• Spinal tap/lumbar puncture. A special hollow needle is placed into the lower back, into the spinal canal. This is the area around the spinal cord. A small amount of cerebral spinal fluid (CSF) can be removed and sent for testing to determine if there are leukemia cells in the CSF or other problems. CSF is the fluid that bathes the brain and spinal cord. This test is often not needed for AML. 

Treatment for acute myelogenous leukemia

Specific treatment for AML will be determined by your doctor based on:

  • Your age, overall health, and medical history

  • The subtype of AML

  • Extent of the disease

  • Your tolerance for specific medications, procedures, or therapies

  • Expectations for the course of the disease

  • Your opinion or preference

Treatment may include:

  • Chemotherapy or other drug therapies

  • Radiation therapy

  • Bone marrow or peripheral stem cell transplantation

Acute Myelogenous Leukemia

Acute myelogenous leukemia is usually a rapidly growing cancer that starts in bone marrow and spreads to the blood and other organs.

Learn More

Chronic Myelogenous LeukemiaLeucemia Mielógena Crónica

Chronic Myelogenous Leukemia

What is chronic myelogenous leukemia?

Chronic myelogenous leukemia (CML) is a cancer of the blood in which too many granulocytes, a type of white blood cell, build up in the bone marrow. CML is also called chronic myeloid leukemia.   

Normally, bone marrow cells mature into several different types of blood cells. CML affects the young blood cells called blasts that normally develop into a type of white blood cell called granulocytes. The main function of granulocytes is to destroy bacteria. The blasts do not mature, increase to large numbers, and remain in the bone marrow and blood.

Chronic myelogenous leukemia can occur over a period of months or years. A specific chromosome rearrangement is found in the cells of almost all patients with CML. Parts of chromosome #9 and chromosome #22 switch places, so that there is an exchange of genetic material between these 2 chromosomes. This rearrangement changes the position and functions of certain genes, which results in uncontrolled cell growth. The shortened chromosome #22 is often called the Philadelphia chromosome. Nearly all patients with CML have the Philadelphia chromosome in their cells. Other chromosome abnormalities can also be present.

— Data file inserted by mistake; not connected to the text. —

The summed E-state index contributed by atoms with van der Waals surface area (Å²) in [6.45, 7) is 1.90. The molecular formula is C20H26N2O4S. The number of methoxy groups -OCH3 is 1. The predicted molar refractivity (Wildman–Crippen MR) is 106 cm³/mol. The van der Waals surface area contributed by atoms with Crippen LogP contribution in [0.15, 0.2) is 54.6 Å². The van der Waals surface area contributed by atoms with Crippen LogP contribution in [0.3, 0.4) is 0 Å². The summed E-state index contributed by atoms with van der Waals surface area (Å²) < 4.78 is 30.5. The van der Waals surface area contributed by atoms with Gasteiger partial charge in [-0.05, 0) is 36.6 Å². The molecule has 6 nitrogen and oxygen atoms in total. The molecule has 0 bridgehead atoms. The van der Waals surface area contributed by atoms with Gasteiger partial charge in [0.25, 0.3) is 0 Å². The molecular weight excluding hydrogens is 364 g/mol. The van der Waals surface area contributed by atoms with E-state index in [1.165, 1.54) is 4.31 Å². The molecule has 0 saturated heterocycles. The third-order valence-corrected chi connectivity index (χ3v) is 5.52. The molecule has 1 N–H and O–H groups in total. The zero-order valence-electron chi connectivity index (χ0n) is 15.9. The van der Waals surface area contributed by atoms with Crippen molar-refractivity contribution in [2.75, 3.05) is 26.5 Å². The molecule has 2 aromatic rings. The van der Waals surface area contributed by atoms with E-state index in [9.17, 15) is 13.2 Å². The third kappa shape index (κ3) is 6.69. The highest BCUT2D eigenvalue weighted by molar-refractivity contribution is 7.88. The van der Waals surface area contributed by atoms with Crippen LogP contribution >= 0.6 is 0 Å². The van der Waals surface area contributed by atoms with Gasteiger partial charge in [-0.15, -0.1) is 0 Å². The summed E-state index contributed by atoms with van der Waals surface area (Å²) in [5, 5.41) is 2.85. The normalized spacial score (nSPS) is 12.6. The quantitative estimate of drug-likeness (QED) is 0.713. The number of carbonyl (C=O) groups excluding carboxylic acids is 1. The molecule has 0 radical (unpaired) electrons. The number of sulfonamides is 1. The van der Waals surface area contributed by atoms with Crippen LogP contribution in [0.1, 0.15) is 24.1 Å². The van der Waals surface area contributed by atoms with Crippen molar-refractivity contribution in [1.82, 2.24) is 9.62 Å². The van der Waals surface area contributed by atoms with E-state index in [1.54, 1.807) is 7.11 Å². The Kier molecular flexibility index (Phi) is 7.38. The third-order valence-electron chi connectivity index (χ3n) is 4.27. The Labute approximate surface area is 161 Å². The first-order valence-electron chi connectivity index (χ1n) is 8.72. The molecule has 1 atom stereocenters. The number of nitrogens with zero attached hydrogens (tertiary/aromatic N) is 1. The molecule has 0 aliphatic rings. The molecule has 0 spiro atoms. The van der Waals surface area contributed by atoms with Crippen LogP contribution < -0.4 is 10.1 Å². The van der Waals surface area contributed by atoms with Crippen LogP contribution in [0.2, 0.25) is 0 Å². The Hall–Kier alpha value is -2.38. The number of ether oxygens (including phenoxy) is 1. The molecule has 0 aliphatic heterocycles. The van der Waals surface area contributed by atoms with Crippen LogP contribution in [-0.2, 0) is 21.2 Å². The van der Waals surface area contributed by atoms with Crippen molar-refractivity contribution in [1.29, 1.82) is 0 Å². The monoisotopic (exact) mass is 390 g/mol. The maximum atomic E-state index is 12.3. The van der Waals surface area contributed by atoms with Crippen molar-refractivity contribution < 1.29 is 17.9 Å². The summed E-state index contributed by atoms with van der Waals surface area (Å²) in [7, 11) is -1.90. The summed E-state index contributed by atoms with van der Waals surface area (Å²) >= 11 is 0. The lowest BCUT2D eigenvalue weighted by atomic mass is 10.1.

CML occurs mainly in adults and is rare in children. According to the American Cancer Society, about 5,900 cases of CML are expected in the United States in 2013.

What are the symptoms of chronic myelogenous leukemia?

Many people do not have symptoms in the early phase of CML. Instead, the leukemia is found during routine blood tests. When people do have symptoms from CML, the following are the most common. However, each individual may experience symptoms differently. Symptoms may include:

  • Night sweats

  • Weight loss

  • Fever

  • Persistent weakness

  • Fatigue

  • Aches in bones and joints

  • Enlarged spleen

The symptoms of chronic myelogenous leukemia may resemble other blood disorders or medical problems. Always consult your doctor for a diagnosis.

How is chronic myelogenous leukemia diagnosed?

In addition to a complete medical history and physical examination, diagnostic procedures for chronic myelogenous leukemia may include:

  • Blood tests and other evaluation procedures

  • Bone marrow aspiration and/or biopsy. A procedure that involves taking a small amount of bone marrow fluid (aspiration) and/or solid bone marrow tissue (called a core biopsy), usually from the hip bones, to be examined for the number, size, and maturity of blood cells and/or abnormal cells.

Treatment for chronic myelogenous leukemia

Specific treatment for chronic myelogenous leukemia will be determined by your doctor based on:

  • Your age, overall health, and medical history

  • Extent of the disease

  • Your tolerance for specific medications, procedures, or therapies

  • Expectations for the course of the disease

  • Your opinion or preference

Treatment may include:

  • Targeted therapies, such as imatinib, dasatinib, or nilotinib

  • Chemotherapy

  • Biological therapy. This therapy uses the body's immune system to fight cancer.

  • Radiation therapy

  • Stem cell transplantation

  • Splenectomy. Surgery to remove the spleen.

Chronic Myelogenous Leukemia

Chronic lymphocytic leukemia is a slow-moving cancer that starts in the bone marrow, often spreading to the blood, lymph nodes and spleen.

Learn More